7 Brilliant Ways to Use Aloe Beyond Treating Sunburn

The powerful plant can be used for many different purposes, besides the obvious.

You likely already know that aloe vera is a great ingredient for your skin, but we're willing to bet that you likely only think of it in the context of being a top-notch sunburn soother. (We certainly did, until recently.) But make no mistake about it, aloe is no one-trick pony. The natural ingredient can do all kinds of great things for your skin and hair. From using aloe vera for hair growth to an aloe vera face mask, dermatologists share how to use the aloe vera plant and some different ways to incorporate the green plant hero into your skincare routine.

01 of 07

Hair growth

If your tresses are in serious need of some hydration, Mona Gohara, MD, board-certified dermatologist in New York City, says that aloe vera can be a good option. "Some of the proteins, minerals, and amino acids may act as a good hair conditioner," she says. "Leaving it in may also decrease inflammation in the scalp and help with hair loss." Gohara recommends using it a day or two after getting hair colored to repair any damage done to your mane. Be sure to wash thoroughly after using it to make sure there's no buildup left behind.

02 of 07

Post-injury treatment

There's good reason why aloe vera gel is a go-to when you accidentally get too much sun. "Aloe vera has an abundance of benefits, including being highly anti-inflammatory, innately cooling, and helping the skin retain moisture," says Annie Gonzalez, MD, a board-certified dermatologist at Riverchase Dermatology in Miami. So yes, while it can be a total life-saver if you're sunburned, all of those properties mean it's also ideal for dabbing onto any kind of burn, bite, rash, cut, you name it. Along with those aforementioned benefits, it's hugely helpful for speeding up the wound healing process, too. "Aloe vera has been shown to decrease a chemical called thromboxane, which is known to slow down wound healing," explains Rachel Nazarian, MD, a board-certified dermatologist at Schweiger Dermatology Group in New York City. And, as an added benefit, it also contains magnesium lactate, a chemical that can decrease itching and irritation, she points out. She recommends dabbing on pure aloe vera once or twice per day for two weeks after any kind of skin injury.

03 of 07

Spot treatment

We know what you're thinking…aloe as an acne treatment? Yep. "Aloe's natural antimicrobial properties can treat pimples without damaging the skin," explains Dr. Gonzalez. But the blemish-busting benefits don't stop there. She adds that it's a natural source of salicylic acid, a beta-hydroxy acid that helps dissolve excess oil and unclog pores (and is a very common ingredient in all kinds of over-the-counter acne treatments). And as if all of that weren't enough, let's not forget that those anti-inflammatory effects are great for helping to calm swollen pimples, Dr. Gonzalez says. Again, opt for pure aloe; dab it on, just like you would any spot treatment, onto blemishes and leave on overnight.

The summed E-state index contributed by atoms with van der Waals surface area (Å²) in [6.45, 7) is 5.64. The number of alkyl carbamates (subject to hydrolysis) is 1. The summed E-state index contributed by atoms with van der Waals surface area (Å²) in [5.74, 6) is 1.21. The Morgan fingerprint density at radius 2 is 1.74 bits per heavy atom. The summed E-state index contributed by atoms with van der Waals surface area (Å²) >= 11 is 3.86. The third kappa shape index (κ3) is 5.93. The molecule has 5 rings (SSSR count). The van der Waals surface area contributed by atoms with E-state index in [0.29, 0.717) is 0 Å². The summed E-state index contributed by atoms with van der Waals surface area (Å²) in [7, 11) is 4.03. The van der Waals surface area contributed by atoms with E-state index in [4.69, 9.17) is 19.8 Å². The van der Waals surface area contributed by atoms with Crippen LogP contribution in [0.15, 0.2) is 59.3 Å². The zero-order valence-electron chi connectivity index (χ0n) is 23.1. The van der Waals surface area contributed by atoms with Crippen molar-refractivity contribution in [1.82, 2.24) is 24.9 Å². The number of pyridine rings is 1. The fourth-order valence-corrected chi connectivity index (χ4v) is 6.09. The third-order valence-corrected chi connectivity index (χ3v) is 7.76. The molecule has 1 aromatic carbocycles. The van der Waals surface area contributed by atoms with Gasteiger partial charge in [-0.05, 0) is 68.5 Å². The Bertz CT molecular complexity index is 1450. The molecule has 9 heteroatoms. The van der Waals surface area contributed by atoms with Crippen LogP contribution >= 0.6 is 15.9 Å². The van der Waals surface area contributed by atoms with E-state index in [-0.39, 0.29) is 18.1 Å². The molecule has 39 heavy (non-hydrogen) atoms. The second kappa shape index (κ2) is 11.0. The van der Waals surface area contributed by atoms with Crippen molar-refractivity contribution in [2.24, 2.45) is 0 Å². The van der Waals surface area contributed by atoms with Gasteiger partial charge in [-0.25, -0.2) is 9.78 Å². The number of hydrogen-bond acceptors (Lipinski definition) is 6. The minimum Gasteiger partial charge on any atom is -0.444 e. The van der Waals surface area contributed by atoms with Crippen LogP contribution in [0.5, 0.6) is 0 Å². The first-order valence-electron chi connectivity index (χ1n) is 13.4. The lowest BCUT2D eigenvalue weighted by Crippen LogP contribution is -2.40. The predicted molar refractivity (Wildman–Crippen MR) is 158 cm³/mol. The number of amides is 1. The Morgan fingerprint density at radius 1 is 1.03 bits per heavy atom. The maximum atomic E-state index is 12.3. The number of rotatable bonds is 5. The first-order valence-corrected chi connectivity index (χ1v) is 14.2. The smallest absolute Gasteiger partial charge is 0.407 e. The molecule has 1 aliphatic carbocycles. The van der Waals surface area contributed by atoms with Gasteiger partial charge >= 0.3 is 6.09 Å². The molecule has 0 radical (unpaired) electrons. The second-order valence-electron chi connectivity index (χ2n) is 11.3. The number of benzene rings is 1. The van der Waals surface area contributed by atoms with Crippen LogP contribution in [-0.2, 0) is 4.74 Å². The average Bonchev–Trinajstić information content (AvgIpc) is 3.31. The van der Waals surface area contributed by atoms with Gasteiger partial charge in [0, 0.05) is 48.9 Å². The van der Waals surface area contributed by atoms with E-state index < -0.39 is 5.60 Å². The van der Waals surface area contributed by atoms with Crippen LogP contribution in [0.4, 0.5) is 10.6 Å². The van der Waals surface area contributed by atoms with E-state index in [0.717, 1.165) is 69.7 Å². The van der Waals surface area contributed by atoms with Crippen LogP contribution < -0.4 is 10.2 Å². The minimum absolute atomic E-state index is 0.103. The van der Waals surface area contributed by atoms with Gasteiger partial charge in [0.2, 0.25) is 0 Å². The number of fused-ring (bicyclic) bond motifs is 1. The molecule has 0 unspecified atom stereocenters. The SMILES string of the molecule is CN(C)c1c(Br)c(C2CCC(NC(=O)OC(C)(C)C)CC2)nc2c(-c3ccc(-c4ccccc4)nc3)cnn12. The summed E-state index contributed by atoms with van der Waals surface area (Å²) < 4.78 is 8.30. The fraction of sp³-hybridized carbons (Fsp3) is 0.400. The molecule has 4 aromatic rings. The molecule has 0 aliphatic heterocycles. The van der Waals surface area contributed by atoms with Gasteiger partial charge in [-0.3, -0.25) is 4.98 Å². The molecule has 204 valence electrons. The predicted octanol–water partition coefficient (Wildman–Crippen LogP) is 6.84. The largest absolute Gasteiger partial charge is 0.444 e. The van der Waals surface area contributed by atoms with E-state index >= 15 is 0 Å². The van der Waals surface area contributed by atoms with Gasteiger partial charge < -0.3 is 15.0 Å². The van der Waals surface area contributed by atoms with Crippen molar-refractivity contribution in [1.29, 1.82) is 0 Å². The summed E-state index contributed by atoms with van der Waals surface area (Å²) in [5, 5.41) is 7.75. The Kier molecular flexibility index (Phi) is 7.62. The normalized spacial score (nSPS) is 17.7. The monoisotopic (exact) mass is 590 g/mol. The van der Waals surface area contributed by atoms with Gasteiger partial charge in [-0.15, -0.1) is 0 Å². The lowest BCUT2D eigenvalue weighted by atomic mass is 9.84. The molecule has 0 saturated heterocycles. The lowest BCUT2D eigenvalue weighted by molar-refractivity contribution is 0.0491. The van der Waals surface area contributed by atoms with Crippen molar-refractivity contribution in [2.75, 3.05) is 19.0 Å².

04 of 07

Base of a DIY body scrub

Because aloe is so naturally moisturizing and soothing, it makes the perfect base for a DIY body exfoliant. Dr. Gonzalez suggests combining 2 teaspoons of aloe vera gel with 1 teaspoon of baking soda and letting it sit on the skin for up to 10 minutes. Or combine it with some raw sugar (use as much as is needed to achieve a texture with your preferred level of graininess) to help buff away dead skin. Either way, you're also getting a little bit of chemical exfoliation from the salicylic acid in the aloe, says Dr. Gonzalez.

05 of 07

Anti-aging face mask

"Studies have shown that aloe vera increases growth factors for fibroblasts—the cells that make collagen," says Dr. Nazarian, who goes on to say that this is potentially the reason why aloe is so effective at healing wounds and scars. (Remember, more collagen equals fewer wrinkles.) Dr. Gonzalez adds that aloe is also a rich source of vitamins E and C; both are powerful antioxidants, and vitamin C also helps boost collagen production. Couple that with the fact that, unlike so many effective anti-aging ingredients (ahem, retinol, we're looking at you), aloe vera is extremely well-tolerated and very unlikely to cause any kind of irritation or allergic reaction, says Dr. Nazarian, so much so that it's even often recommended for those with skin conditions such as eczema or psoriasis. There are plenty of anti-aging moisturizers and serums that contain aloe vera, but Dr. Nazarian suggests using pure aloe whenever possible, so that you can be certain of the purity and concentration you're getting. Use it in lieu of moisturizer, or in tandem with any more potent anti-aging products.

06 of 07

Makeup remover

Got leftover mascara from yesterday on your face? Try out aloe vera gel as a gentle way to clean it off for good. The gel will lift away stubborn makeup and hydrate your skin in the process.

07 of 07

All-natural brow gel

For a natural DIY eyebrow product, try swiping some aloe gel onto your brows with a clean mascara wand. The gel is gentle and will give you a flexible hold, but it will make sure that your hairs stay in place. Since aloe vera gel is super hydrating and conditioning, your brows will be extra soft and feathery after you use it.

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